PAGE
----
meaning and origin of the British phrase ‘to give it some welly’

Named after Arthur Wellesley (1769-1852), 1st Duke of Wellington, the term wellington (boot) originally denoted a high boot covering the knee in front and cut away behind, later also a somewhat shorter boot worn under trousers.

This term now denotes a knee-length waterproof rubber or plastic boot, worn in wet or muddy conditions.

In British English, the noun welly, also wellie, short for wellington (boot), is used figuratively in the sense of force, power, frequently in the phrase to give it some welly and variants.

This originally referred to putting one’s foot down on the accelerator pedal in a motor vehicle.

The earliest instance that I have found is from the Conclusion of Lincolnshire Dialects (Richard Kay Publications – Boston, Lincolnshire, 1976), by George Edward Campion (1908-77):

(1994 reprint)
Modern needs produce new idioms that are characteristic of present conditions. A farm labourer driving his car may be advised to ‘put yer foot down’ on the accelerator, but on a tractor he would be told to ‘give it some welly’ (Wellington boot), but both of these instructions are English and not dialectal idioms.

The following is from the Daily Mirror (London, England) of Tuesday 10th May 1977—this article by Donald Gomery is about Divina Mary Galica (born 1944), “Britain’s only Formula 1 woman driver”:

Britain’s top woman racing driver gives lifea bit more wellie
Daredevil Divi is a real fast lady

The girl they call “Daredevil Divi” gave the car a bit more wellie.
In racing language, this meant she was stepping on the accelerator.

Another early instance of the phrase appeared in the column Driving topics, by Ian Johnson, in the Cheshire Observer (Chester, Cheshire, England) of Friday 17th March 1978. Under the title Rovers in the rough, Ian Johnson wrote of an event held at Stockport (Greater Manchester) during a nationwide tour organised by Leyland Cars “to teach the basics of safe off-road driving to owners, operators and potential purchasers of the Land Rover and Range Rover”:

Eyes fixed on the 45 degree drop below and the Land Rover noses downwards sending stomachs into the air . . . the engine roars against the decline and as the vehicle hits the bottom the instructor cries: “Now — give it some Wellie!”
The wheels spun, the engine roared, stomachs sank and for a few seconds the Land Rover was airborne. Bump! Back to earth and a ticking off by the Leyland Cars instructor was inevitable.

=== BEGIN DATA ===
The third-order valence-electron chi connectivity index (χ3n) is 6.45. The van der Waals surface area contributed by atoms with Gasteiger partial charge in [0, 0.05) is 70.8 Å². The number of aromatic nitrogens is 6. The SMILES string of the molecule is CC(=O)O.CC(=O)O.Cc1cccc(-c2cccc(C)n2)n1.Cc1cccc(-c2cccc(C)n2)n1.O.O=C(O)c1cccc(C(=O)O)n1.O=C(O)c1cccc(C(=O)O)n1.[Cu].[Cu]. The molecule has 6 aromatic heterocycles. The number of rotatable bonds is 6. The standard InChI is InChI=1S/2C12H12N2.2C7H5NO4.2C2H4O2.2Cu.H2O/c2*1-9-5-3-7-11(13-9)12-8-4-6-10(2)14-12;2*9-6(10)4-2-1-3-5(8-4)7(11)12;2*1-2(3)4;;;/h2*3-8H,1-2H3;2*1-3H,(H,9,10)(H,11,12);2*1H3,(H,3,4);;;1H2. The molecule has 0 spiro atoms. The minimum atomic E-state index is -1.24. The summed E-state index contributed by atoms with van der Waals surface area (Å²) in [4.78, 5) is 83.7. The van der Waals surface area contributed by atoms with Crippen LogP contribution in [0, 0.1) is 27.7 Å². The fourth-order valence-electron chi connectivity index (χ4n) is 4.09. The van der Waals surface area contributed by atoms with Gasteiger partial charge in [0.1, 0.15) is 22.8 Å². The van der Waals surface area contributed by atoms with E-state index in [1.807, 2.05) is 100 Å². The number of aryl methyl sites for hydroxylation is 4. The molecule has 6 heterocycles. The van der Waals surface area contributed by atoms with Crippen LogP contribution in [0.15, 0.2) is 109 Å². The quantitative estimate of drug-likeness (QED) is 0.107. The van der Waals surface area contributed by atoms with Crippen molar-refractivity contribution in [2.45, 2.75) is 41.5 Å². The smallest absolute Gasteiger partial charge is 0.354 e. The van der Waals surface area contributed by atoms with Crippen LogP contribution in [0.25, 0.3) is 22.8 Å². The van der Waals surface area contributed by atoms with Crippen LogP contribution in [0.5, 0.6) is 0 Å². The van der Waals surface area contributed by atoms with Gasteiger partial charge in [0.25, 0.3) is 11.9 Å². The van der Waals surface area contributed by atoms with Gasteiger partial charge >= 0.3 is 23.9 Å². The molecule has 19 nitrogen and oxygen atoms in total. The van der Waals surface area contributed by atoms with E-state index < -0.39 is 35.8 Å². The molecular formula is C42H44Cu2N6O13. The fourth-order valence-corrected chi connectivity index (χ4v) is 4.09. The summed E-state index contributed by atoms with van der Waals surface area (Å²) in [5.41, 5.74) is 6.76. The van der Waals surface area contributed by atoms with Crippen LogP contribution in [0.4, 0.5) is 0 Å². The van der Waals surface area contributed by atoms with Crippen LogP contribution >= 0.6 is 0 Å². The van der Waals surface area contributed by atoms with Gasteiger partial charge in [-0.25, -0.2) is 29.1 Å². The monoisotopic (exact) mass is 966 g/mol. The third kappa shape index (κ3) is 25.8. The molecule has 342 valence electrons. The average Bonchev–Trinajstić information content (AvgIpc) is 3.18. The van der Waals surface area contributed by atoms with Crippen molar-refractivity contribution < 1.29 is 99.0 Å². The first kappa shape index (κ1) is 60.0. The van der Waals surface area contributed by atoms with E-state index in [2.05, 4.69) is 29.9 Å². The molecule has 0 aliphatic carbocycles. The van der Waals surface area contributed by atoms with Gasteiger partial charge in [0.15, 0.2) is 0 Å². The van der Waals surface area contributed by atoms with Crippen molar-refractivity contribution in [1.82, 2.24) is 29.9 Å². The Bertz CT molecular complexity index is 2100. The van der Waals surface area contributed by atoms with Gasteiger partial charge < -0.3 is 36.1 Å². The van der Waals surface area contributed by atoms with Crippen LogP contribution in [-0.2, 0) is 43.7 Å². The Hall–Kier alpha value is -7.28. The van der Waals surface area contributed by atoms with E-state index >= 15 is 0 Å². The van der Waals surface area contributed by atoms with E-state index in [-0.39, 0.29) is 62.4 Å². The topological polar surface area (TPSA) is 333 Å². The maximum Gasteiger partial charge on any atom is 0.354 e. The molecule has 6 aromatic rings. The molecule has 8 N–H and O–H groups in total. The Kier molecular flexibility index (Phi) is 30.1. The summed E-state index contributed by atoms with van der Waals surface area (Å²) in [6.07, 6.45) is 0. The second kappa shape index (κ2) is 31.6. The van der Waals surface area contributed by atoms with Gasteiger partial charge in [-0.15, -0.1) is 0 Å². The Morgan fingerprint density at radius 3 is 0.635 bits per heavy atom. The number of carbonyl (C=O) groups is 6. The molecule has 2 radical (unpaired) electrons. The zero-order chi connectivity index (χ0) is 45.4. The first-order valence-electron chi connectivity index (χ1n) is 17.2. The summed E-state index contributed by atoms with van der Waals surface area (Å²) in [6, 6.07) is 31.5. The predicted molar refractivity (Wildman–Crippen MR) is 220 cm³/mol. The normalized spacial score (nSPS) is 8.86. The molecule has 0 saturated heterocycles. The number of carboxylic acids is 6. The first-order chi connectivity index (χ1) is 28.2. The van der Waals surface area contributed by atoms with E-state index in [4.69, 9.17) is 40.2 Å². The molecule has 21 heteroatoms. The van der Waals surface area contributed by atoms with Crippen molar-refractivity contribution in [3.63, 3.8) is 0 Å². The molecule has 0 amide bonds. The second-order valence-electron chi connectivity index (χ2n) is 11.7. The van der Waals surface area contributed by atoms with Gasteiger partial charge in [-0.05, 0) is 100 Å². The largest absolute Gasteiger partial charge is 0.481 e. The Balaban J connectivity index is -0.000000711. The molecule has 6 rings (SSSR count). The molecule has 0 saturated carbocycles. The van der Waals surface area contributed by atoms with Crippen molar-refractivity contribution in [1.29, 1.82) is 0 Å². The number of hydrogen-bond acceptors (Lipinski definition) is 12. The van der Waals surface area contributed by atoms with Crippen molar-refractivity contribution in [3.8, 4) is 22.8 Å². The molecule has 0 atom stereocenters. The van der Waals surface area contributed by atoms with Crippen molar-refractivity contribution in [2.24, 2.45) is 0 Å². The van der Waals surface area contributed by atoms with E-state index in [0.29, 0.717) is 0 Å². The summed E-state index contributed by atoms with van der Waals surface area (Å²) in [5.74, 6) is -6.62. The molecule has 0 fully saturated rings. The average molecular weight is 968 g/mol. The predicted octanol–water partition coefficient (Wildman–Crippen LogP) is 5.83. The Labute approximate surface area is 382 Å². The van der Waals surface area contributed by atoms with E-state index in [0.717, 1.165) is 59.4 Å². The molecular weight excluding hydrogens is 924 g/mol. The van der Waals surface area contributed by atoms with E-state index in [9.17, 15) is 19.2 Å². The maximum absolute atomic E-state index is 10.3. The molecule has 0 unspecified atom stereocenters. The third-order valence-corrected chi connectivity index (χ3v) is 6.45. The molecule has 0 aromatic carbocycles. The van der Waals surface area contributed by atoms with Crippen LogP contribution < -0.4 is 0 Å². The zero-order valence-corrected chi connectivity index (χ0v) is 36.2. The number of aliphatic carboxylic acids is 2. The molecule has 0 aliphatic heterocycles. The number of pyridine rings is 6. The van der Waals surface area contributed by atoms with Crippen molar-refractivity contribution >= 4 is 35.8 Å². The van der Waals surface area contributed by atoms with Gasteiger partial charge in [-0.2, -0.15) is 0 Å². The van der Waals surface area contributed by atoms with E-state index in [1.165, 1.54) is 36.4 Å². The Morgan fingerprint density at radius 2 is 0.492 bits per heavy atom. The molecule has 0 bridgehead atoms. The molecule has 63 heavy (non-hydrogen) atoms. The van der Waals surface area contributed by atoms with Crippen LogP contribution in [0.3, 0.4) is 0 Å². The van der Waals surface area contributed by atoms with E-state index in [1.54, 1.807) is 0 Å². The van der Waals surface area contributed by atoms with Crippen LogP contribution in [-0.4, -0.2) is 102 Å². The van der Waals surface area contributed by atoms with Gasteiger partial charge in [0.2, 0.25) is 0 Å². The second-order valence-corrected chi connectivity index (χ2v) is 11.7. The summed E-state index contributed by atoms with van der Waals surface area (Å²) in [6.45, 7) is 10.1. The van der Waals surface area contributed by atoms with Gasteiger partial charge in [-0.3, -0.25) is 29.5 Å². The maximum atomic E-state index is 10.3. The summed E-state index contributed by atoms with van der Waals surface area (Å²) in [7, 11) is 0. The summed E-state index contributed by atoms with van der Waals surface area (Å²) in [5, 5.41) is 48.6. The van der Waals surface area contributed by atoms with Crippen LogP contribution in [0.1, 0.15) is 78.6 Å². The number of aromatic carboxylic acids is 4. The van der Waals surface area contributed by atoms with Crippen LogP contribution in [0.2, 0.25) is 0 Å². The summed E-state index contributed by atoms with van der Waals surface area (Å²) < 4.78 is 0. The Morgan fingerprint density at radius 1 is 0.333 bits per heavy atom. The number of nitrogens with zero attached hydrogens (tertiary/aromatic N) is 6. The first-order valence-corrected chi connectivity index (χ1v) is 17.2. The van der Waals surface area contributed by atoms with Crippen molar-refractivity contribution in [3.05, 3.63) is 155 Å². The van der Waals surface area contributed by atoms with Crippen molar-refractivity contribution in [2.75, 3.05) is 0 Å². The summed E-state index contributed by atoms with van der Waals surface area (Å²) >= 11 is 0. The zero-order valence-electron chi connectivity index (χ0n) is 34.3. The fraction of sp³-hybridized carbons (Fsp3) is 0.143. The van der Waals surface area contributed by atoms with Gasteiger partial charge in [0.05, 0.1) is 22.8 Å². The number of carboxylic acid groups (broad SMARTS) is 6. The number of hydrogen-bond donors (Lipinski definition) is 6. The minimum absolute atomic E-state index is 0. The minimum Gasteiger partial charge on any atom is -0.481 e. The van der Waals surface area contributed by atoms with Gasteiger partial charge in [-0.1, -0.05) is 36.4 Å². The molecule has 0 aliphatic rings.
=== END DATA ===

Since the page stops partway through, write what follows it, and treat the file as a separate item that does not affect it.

Puns on the phrase soon appeared. For example, the following from the Evening Chronicle (Newcastle upon Tyne, Northumberland) of Monday 16th July 1984 jocularly associates to give it some welly with welly throwing, i.e. a sport or pastime in which participants compete to determine who can throw a wellington boot the furthest:

Youngsters give it some welly’ - Evening Chronicle (Newcastle upon Tyne, Northumberland) - 16 July 1984

Youngsters give it some welly!

The tiny tots at Ray Gray Community Centre showed how tough they are with a welly hoying contest.
One playgroup youngster set a record throw of six metres in the sponsored event to raise funds for the three times a week club, in Stotts Road, Walkergate, Newcastle.

On Friday 6th June 1986, The Liam Kelly Column, in the Evening Herald (Dublin, County Dublin, Ireland), was titled Panels will not win any prizes for their English; about “the poor grammar and loose phraseology” of the football experts on the TV panels during the World Cup, the columnist wrote the following about El Tel1, the Barcelona manager:

His masterful comment on one of Gary Lineker2’s bad misses (the one where the Purtuguese [sic] lad got goalside and got a bit of cover on and knocked Lineker’s shot away) went thus: “Yeah, the shot needed a bit more welly, that did.”

1 Terence Frederick Venables (born 1943), nicknamed El Tel, is an English former football player and manager.
2 Gary Winston Lineker (born 1960) is an English former football player and current sports broadcaster.

In Association football, i.e. soccer, welly is used specifically to denote a kick. For example, in The Guardian (London and Manchester) of Monday 12th February 1979, Charles Burgess gave an account of a match between Everton and Bristol City:

Poor Bristol City. They came and for an hour played marginally the better of what little good football there was on a difficult surface. […] The sum of the goals was greater than the whole, for the tactic most likely to succeed in the conditions was the long welly upfield, hoping to catch defenders falling about.

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